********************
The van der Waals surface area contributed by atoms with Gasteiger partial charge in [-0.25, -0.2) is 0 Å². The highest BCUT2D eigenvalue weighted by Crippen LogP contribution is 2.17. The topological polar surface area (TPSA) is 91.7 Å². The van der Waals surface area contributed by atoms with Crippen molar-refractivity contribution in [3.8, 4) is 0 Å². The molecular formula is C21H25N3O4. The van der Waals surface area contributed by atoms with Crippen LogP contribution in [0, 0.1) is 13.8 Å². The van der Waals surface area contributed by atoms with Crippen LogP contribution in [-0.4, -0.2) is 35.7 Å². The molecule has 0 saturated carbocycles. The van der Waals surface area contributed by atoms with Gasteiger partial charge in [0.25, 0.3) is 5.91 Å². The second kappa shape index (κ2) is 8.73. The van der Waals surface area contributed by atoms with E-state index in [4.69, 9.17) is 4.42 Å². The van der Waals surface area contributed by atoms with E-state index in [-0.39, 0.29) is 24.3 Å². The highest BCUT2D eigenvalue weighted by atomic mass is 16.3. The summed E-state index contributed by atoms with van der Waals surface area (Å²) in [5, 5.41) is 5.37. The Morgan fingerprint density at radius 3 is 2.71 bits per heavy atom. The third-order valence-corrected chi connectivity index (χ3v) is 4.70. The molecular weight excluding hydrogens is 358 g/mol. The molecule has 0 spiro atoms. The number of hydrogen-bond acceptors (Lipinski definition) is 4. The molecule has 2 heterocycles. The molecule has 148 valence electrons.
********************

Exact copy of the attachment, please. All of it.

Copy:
The van der Waals surface area contributed by atoms with Gasteiger partial charge in [-0.25, -0.2) is 0 Å². The highest BCUT2D eigenvalue weighted by Crippen LogP contribution is 2.17. The topological polar surface area (TPSA) is 91.7 Å². The van der Waals surface area contributed by atoms with Crippen molar-refractivity contribution in [3.8, 4) is 0 Å². The molecular formula is C21H25N3O4. The van der Waals surface area contributed by atoms with Crippen LogP contribution in [0, 0.1) is 13.8 Å². The van der Waals surface area contributed by atoms with Crippen LogP contribution in [-0.4, -0.2) is 35.7 Å². The molecule has 0 saturated carbocycles. The van der Waals surface area contributed by atoms with Gasteiger partial charge in [0.25, 0.3) is 5.91 Å². The second kappa shape index (κ2) is 8.73. The van der Waals surface area contributed by atoms with E-state index in [4.69, 9.17) is 4.42 Å². The van der Waals surface area contributed by atoms with E-state index in [-0.39, 0.29) is 24.3 Å². The highest BCUT2D eigenvalue weighted by atomic mass is 16.3. The summed E-state index contributed by atoms with van der Waals surface area (Å²) in [5, 5.41) is 5.37. The Morgan fingerprint density at radius 3 is 2.71 bits per heavy atom. The third-order valence-corrected chi connectivity index (χ3v) is 4.70. The molecular weight excluding hydrogens is 358 g/mol. The molecule has 0 spiro atoms. The number of hydrogen-bond acceptors (Lipinski definition) is 4. The molecule has 2 heterocycles. The molecule has 148 valence electrons.